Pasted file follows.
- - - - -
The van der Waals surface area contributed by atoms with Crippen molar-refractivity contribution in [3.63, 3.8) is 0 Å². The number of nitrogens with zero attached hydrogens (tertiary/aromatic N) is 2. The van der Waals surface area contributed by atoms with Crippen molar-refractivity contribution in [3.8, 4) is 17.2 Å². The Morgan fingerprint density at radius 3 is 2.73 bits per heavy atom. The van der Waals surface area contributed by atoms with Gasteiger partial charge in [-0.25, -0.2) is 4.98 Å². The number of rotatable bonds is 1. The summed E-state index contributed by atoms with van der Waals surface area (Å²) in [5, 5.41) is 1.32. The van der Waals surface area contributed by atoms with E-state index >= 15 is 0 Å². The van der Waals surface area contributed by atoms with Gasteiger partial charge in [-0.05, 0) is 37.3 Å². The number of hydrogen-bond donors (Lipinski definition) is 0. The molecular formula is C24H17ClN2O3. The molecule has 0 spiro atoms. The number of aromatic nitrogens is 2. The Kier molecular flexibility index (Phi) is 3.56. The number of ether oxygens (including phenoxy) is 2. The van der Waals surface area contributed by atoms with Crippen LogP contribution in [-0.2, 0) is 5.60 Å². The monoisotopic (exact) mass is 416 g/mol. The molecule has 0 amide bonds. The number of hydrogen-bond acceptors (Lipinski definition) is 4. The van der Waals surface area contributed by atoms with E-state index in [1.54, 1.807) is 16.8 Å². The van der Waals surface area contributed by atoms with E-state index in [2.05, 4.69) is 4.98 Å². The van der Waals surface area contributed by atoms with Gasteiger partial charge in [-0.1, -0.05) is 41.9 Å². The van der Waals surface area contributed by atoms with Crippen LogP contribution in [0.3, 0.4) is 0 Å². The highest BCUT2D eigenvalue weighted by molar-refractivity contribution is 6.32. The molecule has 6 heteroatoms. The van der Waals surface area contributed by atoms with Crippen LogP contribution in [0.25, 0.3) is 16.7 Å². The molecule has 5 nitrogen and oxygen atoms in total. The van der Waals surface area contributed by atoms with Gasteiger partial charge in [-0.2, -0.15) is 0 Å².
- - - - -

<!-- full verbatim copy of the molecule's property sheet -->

The van der Waals surface area contributed by atoms with Crippen molar-refractivity contribution in [3.63, 3.8) is 0 Å². The number of nitrogens with zero attached hydrogens (tertiary/aromatic N) is 2. The van der Waals surface area contributed by atoms with Crippen molar-refractivity contribution in [3.8, 4) is 17.2 Å². The Morgan fingerprint density at radius 3 is 2.73 bits per heavy atom. The van der Waals surface area contributed by atoms with Gasteiger partial charge in [-0.25, -0.2) is 4.98 Å². The number of rotatable bonds is 1. The summed E-state index contributed by atoms with van der Waals surface area (Å²) in [5, 5.41) is 1.32. The van der Waals surface area contributed by atoms with E-state index >= 15 is 0 Å². The van der Waals surface area contributed by atoms with Gasteiger partial charge in [-0.05, 0) is 37.3 Å². The number of hydrogen-bond donors (Lipinski definition) is 0. The molecular formula is C24H17ClN2O3. The molecule has 0 spiro atoms. The number of aromatic nitrogens is 2. The Kier molecular flexibility index (Phi) is 3.56. The number of ether oxygens (including phenoxy) is 2. The van der Waals surface area contributed by atoms with Crippen LogP contribution in [-0.2, 0) is 5.60 Å². The monoisotopic (exact) mass is 416 g/mol. The molecule has 0 amide bonds. The number of hydrogen-bond acceptors (Lipinski definition) is 4. The van der Waals surface area contributed by atoms with E-state index in [1.54, 1.807) is 16.8 Å². The van der Waals surface area contributed by atoms with E-state index in [2.05, 4.69) is 4.98 Å². The van der Waals surface area contributed by atoms with Gasteiger partial charge in [-0.1, -0.05) is 41.9 Å². The van der Waals surface area contributed by atoms with Crippen LogP contribution in [0.3, 0.4) is 0 Å². The highest BCUT2D eigenvalue weighted by molar-refractivity contribution is 6.32. The molecule has 6 heteroatoms. The van der Waals surface area contributed by atoms with Crippen LogP contribution in [0.25, 0.3) is 16.7 Å². The molecule has 5 nitrogen and oxygen atoms in total. The van der Waals surface area contributed by atoms with Gasteiger partial charge in [-0.2, -0.15) is 0 Å².